License limits
The NAV license limits access to the C/AL code within tables, pages, and codeunits differently than the C/AL code buried within reports or XMLports. The latter can be accessed with a lower level license (that is, less expensive). If a customer has license rights to the report designer, which many do, they can access C/AL code within Report and XMLport objects. But access to C/AL code in a table, page, or codeunit requires a more expensive license with developer privileges. As a result, C/AL code within tables, pages, and codeunits is more secure than that within report and XMLport objects.
  • Field: An individual data item, defined either in a table or in the working storage (temporary storage) of an object.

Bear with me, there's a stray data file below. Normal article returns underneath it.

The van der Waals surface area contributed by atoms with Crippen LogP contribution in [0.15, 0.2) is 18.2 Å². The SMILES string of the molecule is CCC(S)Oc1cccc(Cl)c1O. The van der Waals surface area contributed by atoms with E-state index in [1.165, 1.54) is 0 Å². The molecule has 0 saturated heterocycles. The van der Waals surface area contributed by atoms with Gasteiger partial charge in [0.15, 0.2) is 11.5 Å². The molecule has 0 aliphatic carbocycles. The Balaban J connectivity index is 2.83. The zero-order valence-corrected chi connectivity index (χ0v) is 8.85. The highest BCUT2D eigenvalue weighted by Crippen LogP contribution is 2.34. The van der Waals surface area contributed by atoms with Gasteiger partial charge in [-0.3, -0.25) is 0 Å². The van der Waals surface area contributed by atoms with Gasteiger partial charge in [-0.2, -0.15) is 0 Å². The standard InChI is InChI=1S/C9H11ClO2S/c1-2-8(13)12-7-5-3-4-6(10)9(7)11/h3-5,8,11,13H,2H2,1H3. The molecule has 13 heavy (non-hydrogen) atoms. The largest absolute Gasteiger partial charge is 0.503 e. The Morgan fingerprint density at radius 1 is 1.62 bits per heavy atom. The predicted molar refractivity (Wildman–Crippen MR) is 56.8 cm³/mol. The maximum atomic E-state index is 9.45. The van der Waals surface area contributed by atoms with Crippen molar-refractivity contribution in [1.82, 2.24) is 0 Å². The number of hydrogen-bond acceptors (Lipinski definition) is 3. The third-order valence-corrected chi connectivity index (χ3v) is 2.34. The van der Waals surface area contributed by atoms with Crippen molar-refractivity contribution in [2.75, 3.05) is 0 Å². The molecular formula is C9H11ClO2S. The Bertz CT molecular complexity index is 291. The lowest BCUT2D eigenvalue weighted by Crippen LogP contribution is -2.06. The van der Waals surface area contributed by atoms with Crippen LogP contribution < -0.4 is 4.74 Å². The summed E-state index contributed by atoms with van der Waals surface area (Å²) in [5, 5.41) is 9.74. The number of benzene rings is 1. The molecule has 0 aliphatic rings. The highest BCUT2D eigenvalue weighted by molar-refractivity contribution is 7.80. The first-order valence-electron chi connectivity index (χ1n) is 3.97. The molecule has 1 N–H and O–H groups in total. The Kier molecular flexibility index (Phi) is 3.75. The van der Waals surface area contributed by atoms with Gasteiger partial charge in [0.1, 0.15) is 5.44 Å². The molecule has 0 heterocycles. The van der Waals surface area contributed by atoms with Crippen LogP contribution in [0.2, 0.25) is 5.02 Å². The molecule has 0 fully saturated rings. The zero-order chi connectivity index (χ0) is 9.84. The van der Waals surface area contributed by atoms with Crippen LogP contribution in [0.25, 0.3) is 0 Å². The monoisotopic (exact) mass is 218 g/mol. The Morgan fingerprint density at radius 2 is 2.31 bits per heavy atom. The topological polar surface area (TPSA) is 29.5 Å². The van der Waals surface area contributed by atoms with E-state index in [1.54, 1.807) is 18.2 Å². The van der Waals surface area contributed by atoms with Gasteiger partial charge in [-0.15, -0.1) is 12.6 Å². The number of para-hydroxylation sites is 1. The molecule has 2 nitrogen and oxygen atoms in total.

• Record: A group of fields (data items) handled as a unit in many operations. Table data consists of rows (records) with columns (fields).
  • Control: In MSDN, a control is defined as a component that provides (or enables) user interface (UI) capabilities.
  • Properties: These are the attributes of the element such as an object, field, record, or control that defines some aspect of its behavior or use. Example property attributes include display captions, relationships, size, position, and whether editable or viewable.